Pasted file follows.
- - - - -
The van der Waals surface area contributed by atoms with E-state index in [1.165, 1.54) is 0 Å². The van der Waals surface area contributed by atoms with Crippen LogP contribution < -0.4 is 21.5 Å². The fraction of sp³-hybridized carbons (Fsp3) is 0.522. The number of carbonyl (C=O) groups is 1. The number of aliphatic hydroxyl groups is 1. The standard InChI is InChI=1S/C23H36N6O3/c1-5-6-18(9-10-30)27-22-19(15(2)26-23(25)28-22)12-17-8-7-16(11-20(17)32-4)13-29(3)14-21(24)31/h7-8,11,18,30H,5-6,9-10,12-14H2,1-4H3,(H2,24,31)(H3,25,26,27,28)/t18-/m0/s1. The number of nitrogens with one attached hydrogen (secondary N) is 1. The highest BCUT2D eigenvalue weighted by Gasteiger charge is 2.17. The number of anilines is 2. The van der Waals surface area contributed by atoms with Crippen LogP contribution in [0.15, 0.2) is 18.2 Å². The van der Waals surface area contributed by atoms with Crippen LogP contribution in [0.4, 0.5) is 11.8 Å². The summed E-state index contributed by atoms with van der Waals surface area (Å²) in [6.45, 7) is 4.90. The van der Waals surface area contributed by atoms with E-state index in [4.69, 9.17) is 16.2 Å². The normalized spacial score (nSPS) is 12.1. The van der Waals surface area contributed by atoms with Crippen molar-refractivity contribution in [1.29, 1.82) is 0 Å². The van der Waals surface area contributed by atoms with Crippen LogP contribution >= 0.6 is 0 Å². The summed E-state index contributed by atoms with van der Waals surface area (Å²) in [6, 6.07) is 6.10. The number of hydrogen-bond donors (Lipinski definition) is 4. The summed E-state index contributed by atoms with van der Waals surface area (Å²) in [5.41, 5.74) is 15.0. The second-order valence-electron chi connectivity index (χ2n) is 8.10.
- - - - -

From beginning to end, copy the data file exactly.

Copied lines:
The van der Waals surface area contributed by atoms with E-state index in [1.165, 1.54) is 0 Å². The van der Waals surface area contributed by atoms with Crippen LogP contribution < -0.4 is 21.5 Å². The fraction of sp³-hybridized carbons (Fsp3) is 0.522. The number of carbonyl (C=O) groups is 1. The number of aliphatic hydroxyl groups is 1. The standard InChI is InChI=1S/C23H36N6O3/c1-5-6-18(9-10-30)27-22-19(15(2)26-23(25)28-22)12-17-8-7-16(11-20(17)32-4)13-29(3)14-21(24)31/h7-8,11,18,30H,5-6,9-10,12-14H2,1-4H3,(H2,24,31)(H3,25,26,27,28)/t18-/m0/s1. The number of nitrogens with one attached hydrogen (secondary N) is 1. The highest BCUT2D eigenvalue weighted by Gasteiger charge is 2.17. The number of anilines is 2. The van der Waals surface area contributed by atoms with Crippen LogP contribution in [0.15, 0.2) is 18.2 Å². The van der Waals surface area contributed by atoms with Crippen LogP contribution in [0.4, 0.5) is 11.8 Å². The summed E-state index contributed by atoms with van der Waals surface area (Å²) in [6.45, 7) is 4.90. The van der Waals surface area contributed by atoms with E-state index in [4.69, 9.17) is 16.2 Å². The normalized spacial score (nSPS) is 12.1. The van der Waals surface area contributed by atoms with Crippen molar-refractivity contribution in [1.29, 1.82) is 0 Å². The van der Waals surface area contributed by atoms with Crippen LogP contribution >= 0.6 is 0 Å². The summed E-state index contributed by atoms with van der Waals surface area (Å²) in [6, 6.07) is 6.10. The number of hydrogen-bond donors (Lipinski definition) is 4. The summed E-state index contributed by atoms with van der Waals surface area (Å²) in [5.41, 5.74) is 15.0. The second-order valence-electron chi connectivity index (χ2n) is 8.10.